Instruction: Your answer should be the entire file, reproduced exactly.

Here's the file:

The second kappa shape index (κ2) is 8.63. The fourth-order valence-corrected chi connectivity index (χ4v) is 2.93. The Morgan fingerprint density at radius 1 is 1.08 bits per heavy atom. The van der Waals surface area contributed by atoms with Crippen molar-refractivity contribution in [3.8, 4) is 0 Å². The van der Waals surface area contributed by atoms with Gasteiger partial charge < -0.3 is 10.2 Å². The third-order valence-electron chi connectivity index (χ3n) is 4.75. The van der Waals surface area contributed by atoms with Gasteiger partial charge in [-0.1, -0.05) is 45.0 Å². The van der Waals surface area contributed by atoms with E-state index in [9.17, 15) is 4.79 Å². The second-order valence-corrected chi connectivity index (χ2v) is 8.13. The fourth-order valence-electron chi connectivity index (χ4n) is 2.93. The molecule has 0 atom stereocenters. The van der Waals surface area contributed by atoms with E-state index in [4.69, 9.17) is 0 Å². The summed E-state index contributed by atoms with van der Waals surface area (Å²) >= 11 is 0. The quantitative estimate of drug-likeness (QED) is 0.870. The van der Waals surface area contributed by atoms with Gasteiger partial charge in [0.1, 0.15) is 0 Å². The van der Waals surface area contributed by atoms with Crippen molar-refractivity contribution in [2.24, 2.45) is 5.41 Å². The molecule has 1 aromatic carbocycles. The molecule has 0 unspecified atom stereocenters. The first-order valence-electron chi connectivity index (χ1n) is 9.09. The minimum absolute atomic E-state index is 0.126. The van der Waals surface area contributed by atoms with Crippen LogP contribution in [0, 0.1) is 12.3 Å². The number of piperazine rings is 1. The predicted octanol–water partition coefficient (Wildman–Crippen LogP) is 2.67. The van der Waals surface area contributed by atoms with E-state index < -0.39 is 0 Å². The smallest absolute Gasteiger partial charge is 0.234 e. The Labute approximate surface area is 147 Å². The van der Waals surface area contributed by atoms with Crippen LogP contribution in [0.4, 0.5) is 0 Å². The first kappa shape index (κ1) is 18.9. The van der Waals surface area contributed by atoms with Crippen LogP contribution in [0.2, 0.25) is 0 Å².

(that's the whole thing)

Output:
The second kappa shape index (κ2) is 8.63. The fourth-order valence-corrected chi connectivity index (χ4v) is 2.93. The Morgan fingerprint density at radius 1 is 1.08 bits per heavy atom. The van der Waals surface area contributed by atoms with Crippen molar-refractivity contribution in [3.8, 4) is 0 Å². The van der Waals surface area contributed by atoms with Gasteiger partial charge < -0.3 is 10.2 Å². The third-order valence-electron chi connectivity index (χ3n) is 4.75. The van der Waals surface area contributed by atoms with Gasteiger partial charge in [-0.1, -0.05) is 45.0 Å². The van der Waals surface area contributed by atoms with E-state index in [9.17, 15) is 4.79 Å². The second-order valence-corrected chi connectivity index (χ2v) is 8.13. The fourth-order valence-electron chi connectivity index (χ4n) is 2.93. The molecule has 0 atom stereocenters. The van der Waals surface area contributed by atoms with E-state index in [4.69, 9.17) is 0 Å². The summed E-state index contributed by atoms with van der Waals surface area (Å²) >= 11 is 0. The quantitative estimate of drug-likeness (QED) is 0.870. The van der Waals surface area contributed by atoms with Gasteiger partial charge in [0.1, 0.15) is 0 Å². The van der Waals surface area contributed by atoms with Crippen molar-refractivity contribution in [2.24, 2.45) is 5.41 Å². The molecule has 1 aromatic carbocycles. The molecule has 0 unspecified atom stereocenters. The first-order valence-electron chi connectivity index (χ1n) is 9.09. The minimum absolute atomic E-state index is 0.126. The van der Waals surface area contributed by atoms with Crippen LogP contribution in [0, 0.1) is 12.3 Å². The number of piperazine rings is 1. The predicted octanol–water partition coefficient (Wildman–Crippen LogP) is 2.67. The van der Waals surface area contributed by atoms with E-state index < -0.39 is 0 Å². The smallest absolute Gasteiger partial charge is 0.234 e. The Labute approximate surface area is 147 Å². The van der Waals surface area contributed by atoms with Crippen LogP contribution in [0.4, 0.5) is 0 Å². The first kappa shape index (κ1) is 18.9. The van der Waals surface area contributed by atoms with Crippen LogP contribution in [0.2, 0.25) is 0 Å².